Home   News   Article

Government says visitor farms must remain closed despite lockdown easing



More news, no ads

LEARN MORE


The popular Daisy May’s visitor farm in Elsenham has once again been forced to close its doors to the public just one day after reopening.

A late amendment to the Government’s easing down laws means zoos and similar visitor attractions are to remain closed, despite non-essential shops and golf courses being allowed to resume business.

Owner Rachel Berry described the news as a “frustrating” blow for the Hall Road farm, which relies heavily on visitor income to fund the care of its farm and rescue animals.

Daisy Mays Farm, Hall Road, Elsenham. The farm are losing visitors due to the closure of Hall Road (the diversion is 7 miles) and there is no passing trade. Rachel Berry with one of the lambs. .Pic: Vikki Lince. (36259370)
Daisy Mays Farm, Hall Road, Elsenham. The farm are losing visitors due to the closure of Hall Road (the diversion is 7 miles) and there is no passing trade. Rachel Berry with one of the lambs. .Pic: Vikki Lince. (36259370)

Now it has launched a second crowd-funding appeal to raise £17,000 towards its winter running costs.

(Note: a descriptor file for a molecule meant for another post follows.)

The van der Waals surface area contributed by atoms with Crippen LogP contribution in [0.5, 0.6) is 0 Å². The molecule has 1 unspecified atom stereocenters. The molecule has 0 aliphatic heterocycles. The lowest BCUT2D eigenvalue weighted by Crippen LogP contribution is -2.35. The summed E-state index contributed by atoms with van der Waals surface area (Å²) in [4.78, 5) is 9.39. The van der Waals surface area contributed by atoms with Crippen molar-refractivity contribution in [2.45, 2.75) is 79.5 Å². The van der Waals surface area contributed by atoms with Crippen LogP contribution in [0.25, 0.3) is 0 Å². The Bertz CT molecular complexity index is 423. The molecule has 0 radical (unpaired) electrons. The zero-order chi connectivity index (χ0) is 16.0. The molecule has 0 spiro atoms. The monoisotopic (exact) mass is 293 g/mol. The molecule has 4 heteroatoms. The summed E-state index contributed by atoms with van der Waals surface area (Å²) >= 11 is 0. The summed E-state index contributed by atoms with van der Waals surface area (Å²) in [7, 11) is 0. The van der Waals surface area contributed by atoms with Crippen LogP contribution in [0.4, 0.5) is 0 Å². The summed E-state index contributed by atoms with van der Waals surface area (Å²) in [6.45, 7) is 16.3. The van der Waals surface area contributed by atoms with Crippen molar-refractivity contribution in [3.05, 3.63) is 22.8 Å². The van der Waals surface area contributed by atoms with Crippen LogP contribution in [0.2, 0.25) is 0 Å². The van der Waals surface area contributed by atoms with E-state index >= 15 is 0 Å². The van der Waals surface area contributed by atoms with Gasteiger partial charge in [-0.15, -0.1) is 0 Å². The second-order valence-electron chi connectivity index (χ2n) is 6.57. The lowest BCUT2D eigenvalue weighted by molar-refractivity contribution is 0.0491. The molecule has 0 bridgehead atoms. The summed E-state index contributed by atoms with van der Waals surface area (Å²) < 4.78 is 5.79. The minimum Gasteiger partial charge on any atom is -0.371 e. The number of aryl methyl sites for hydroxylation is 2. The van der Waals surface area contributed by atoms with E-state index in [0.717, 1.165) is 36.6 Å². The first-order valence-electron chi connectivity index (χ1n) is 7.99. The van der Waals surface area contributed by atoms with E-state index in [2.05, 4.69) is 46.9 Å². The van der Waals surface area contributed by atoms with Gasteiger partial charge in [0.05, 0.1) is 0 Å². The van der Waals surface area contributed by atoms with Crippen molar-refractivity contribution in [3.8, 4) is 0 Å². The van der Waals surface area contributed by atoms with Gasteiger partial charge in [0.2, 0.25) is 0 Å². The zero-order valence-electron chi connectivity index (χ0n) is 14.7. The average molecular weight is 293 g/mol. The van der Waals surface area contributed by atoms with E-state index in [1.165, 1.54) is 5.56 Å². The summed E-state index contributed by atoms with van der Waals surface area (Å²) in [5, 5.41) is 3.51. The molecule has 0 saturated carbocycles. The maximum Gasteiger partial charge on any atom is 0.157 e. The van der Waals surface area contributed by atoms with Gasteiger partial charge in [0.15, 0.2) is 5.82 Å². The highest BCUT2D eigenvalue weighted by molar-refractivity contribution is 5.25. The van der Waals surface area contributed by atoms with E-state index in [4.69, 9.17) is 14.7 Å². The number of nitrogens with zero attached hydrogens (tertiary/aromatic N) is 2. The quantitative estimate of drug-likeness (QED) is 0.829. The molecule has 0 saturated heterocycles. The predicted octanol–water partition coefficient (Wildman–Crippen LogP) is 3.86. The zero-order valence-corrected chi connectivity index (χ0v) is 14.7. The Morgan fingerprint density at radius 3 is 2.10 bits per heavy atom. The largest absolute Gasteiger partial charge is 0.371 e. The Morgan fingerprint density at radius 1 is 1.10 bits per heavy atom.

"We were open for one day before we were contacted by Uttlesford District Council to say we weren't allowed to open. It seems ridiculous given that essential shops can open, but we can't being an outdoor space," said Rachel.

"Uttlesford has no say in the matter, they have to uphold the law and they were lovely about it, but said they didn't know when we could reopen and there was nothing they could do.

"It's very frustrating when you think that the golf course and crazy golf course nearby are open. We had put everything in place - the people who had visited for that one day were very happy and we only had a limited amount of times booked. We have new hand sanitiser stations, signs and areas opened up to allow more space. It is very frustrating."

The delay in reopening follows a difficult year for Daisy May's in 2019 when the closure of Hall Road for bridge repairs hampered visitor numbers. Then came the wet winter, followed by the coronavirus lockdown during the farm's busy spring season.

"We've barely had any visitors and we earn our money between March and September. We are scraping through at the moment, but we haven't got any buffer for winter," said Rachel.

"There is a lot of support for us, but we just need to know when we can open again."



This site uses cookies. By continuing to browse the site you are agreeing to our use of cookies - Learn More